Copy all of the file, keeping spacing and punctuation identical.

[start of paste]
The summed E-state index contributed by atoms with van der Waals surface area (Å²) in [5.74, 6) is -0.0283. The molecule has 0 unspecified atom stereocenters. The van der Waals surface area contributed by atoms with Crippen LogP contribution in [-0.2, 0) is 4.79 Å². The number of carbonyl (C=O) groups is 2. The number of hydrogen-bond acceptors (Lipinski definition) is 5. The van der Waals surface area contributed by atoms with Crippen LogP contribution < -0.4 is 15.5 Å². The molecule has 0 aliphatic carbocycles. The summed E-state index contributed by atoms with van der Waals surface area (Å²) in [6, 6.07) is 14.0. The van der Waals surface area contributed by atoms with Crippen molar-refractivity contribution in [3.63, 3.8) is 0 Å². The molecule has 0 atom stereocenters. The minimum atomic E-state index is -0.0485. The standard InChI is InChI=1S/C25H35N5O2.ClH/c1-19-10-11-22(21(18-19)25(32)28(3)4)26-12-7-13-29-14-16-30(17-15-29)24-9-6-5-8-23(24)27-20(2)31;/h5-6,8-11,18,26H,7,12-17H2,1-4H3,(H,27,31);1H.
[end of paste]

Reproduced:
The summed E-state index contributed by atoms with van der Waals surface area (Å²) in [5.74, 6) is -0.0283. The molecule has 0 unspecified atom stereocenters. The van der Waals surface area contributed by atoms with Crippen LogP contribution in [-0.2, 0) is 4.79 Å². The number of carbonyl (C=O) groups is 2. The number of hydrogen-bond acceptors (Lipinski definition) is 5. The van der Waals surface area contributed by atoms with Crippen LogP contribution < -0.4 is 15.5 Å². The molecule has 0 aliphatic carbocycles. The summed E-state index contributed by atoms with van der Waals surface area (Å²) in [6, 6.07) is 14.0. The van der Waals surface area contributed by atoms with Crippen molar-refractivity contribution in [3.63, 3.8) is 0 Å². The molecule has 0 atom stereocenters. The minimum atomic E-state index is -0.0485. The standard InChI is InChI=1S/C25H35N5O2.ClH/c1-19-10-11-22(21(18-19)25(32)28(3)4)26-12-7-13-29-14-16-30(17-15-29)24-9-6-5-8-23(24)27-20(2)31;/h5-6,8-11,18,26H,7,12-17H2,1-4H3,(H,27,31);1H.